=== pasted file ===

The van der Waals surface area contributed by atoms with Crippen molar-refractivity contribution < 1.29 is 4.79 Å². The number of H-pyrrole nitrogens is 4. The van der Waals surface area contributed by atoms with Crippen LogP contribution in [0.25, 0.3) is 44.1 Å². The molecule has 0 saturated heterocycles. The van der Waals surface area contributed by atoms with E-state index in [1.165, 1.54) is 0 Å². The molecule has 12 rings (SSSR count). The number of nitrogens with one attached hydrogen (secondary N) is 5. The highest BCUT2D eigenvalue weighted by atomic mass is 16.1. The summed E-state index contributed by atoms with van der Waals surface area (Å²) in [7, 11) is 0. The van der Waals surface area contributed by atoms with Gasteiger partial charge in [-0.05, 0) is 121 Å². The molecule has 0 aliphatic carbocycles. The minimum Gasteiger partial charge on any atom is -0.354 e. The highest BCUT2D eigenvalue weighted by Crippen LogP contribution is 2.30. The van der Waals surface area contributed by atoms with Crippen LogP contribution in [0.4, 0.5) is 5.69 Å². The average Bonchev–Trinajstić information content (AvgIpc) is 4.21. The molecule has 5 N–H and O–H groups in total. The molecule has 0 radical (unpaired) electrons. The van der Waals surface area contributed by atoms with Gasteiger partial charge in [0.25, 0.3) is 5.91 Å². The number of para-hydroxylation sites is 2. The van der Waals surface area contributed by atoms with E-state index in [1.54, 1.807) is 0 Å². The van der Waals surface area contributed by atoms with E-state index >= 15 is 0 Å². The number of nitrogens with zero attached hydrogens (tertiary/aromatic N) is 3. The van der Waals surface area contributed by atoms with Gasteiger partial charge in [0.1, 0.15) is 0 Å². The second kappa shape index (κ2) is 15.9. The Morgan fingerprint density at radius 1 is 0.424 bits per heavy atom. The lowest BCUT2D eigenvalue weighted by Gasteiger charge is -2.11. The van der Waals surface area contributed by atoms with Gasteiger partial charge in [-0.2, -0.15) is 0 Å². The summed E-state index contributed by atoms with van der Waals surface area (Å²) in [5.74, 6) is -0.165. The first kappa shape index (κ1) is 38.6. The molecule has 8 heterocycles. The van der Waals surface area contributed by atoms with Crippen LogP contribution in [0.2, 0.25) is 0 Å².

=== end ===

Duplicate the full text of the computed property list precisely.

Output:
The van der Waals surface area contributed by atoms with Crippen molar-refractivity contribution < 1.29 is 4.79 Å². The number of H-pyrrole nitrogens is 4. The van der Waals surface area contributed by atoms with Crippen LogP contribution in [0.25, 0.3) is 44.1 Å². The molecule has 0 saturated heterocycles. The van der Waals surface area contributed by atoms with E-state index in [1.165, 1.54) is 0 Å². The molecule has 12 rings (SSSR count). The number of nitrogens with one attached hydrogen (secondary N) is 5. The highest BCUT2D eigenvalue weighted by atomic mass is 16.1. The summed E-state index contributed by atoms with van der Waals surface area (Å²) in [7, 11) is 0. The van der Waals surface area contributed by atoms with Gasteiger partial charge in [-0.05, 0) is 121 Å². The molecule has 0 aliphatic carbocycles. The minimum Gasteiger partial charge on any atom is -0.354 e. The highest BCUT2D eigenvalue weighted by Crippen LogP contribution is 2.30. The van der Waals surface area contributed by atoms with Crippen LogP contribution in [0.4, 0.5) is 5.69 Å². The average Bonchev–Trinajstić information content (AvgIpc) is 4.21. The molecule has 5 N–H and O–H groups in total. The molecule has 0 radical (unpaired) electrons. The van der Waals surface area contributed by atoms with Gasteiger partial charge in [0.25, 0.3) is 5.91 Å². The number of para-hydroxylation sites is 2. The van der Waals surface area contributed by atoms with E-state index in [1.54, 1.807) is 0 Å². The van der Waals surface area contributed by atoms with E-state index >= 15 is 0 Å². The number of nitrogens with zero attached hydrogens (tertiary/aromatic N) is 3. The van der Waals surface area contributed by atoms with Gasteiger partial charge in [0.1, 0.15) is 0 Å². The second kappa shape index (κ2) is 15.9. The Morgan fingerprint density at radius 1 is 0.424 bits per heavy atom. The lowest BCUT2D eigenvalue weighted by Gasteiger charge is -2.11. The van der Waals surface area contributed by atoms with Gasteiger partial charge in [-0.2, -0.15) is 0 Å². The summed E-state index contributed by atoms with van der Waals surface area (Å²) in [5.74, 6) is -0.165. The first kappa shape index (κ1) is 38.6. The molecule has 8 heterocycles. The van der Waals surface area contributed by atoms with Crippen LogP contribution in [0.2, 0.25) is 0 Å².